In her new book, “Major Labels: A History of Popular Music in Seven Genres” (Penguin), New York writer and “Sunday Morning” contributor Kelefa Sanneh examines the genres that have dominated popular music over the past year. half a century.
You can read an excerpt below, and also listen to Kelefa Sanneh recount her introduction to “Major Labels”, taken from the audiobook release.
Listen to an excerpt from “Major Labels”
I’m always a little puzzled when a musician is hired to transcend the genre. What’s so awesome about it? In the visual arts, “genre painting” refers to works that depict normal people doing normal things. In publishing, âgenre fictionâ is the low-end counterpart of literary fiction. And cinephiles refer to “genre films”, a term applied to films which fulfill the fundamental obligations of a certain genre, such as horror films or junkyard films – and, this is often implied, does. no more than that. But in popular music, genres are almost unavoidable. In the old days of record stores, every record in the store had to be categorized somewhere. And even streaming services find it useful to rely on these categories; if you want to explore Spotify, the first option given to you is to browse by “Genres & Moods”. The idea of ââtranscending genre suggests an inverse correlation between excellence and belonging, as if the greatest musicians were somehow less important to their musical communities, rather than more. (Did Marvin Gaye transcend R&B? BeyoncÃ©?) Sometimes musicians are praised for mixing genres, though I’m not convinced the mix is âânecessarily better than purity, or a more reliable route to transcendence. It’s strange, anyway, to praise the mixing of genres without also touting the continued existence of the genres that make this mixing possible.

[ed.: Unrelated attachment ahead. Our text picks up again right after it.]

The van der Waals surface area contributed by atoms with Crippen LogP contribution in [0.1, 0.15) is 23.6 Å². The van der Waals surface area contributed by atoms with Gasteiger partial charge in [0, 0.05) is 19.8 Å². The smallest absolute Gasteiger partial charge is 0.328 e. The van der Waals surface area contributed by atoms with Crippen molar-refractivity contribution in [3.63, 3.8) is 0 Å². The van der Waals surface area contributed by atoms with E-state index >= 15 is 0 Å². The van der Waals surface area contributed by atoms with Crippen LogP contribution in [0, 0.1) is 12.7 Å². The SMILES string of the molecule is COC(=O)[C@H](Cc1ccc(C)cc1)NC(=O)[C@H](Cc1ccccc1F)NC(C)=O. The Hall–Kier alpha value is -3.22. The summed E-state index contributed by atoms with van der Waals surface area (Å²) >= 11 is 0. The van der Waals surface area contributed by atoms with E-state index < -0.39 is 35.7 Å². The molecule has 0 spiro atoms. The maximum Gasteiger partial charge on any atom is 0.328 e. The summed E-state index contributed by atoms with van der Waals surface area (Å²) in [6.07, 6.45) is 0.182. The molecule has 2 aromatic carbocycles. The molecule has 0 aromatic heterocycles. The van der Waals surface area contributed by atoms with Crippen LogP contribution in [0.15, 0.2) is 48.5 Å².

Musicians, I learned, generally hate to talk about genres. And reasonably enough: it’s not their job. Pretty much every music interview I’ve done has elicited some version of the phrase, âI don’t know why this can’t just beâ good music. âThey hate being labeled. And they think about the rules more than they do. violate only those they follow, reveling in a sense of freedom, especially in the recording studio. high school to guitar and bass in bands, I’ve never achieved anything beyond rudimentary skill, and only that sometimes.) But generally musicians have a sense of who their peers are, although they insist that comparisons are worthless. Typically, too, they have a sense of industry and public expectations, even though they say they like to confuse them. Often their comments, like their albums, reflect a series of hypotheses of which they are barely aware: on the qualities that might make a song acceptable to radio programmers; on the types of collaborations that might be considered useful or surprising; about how songs are made and when they are finished. Country singers, for example, have sometimes shaken up the country tradition by recording their albums with members of their touring bands instead of session musicians from Nashville. But most non-country singers probably didn’t even know this tradition existed. You can’t really rebel against a genre unless you feel like you’re part of it too.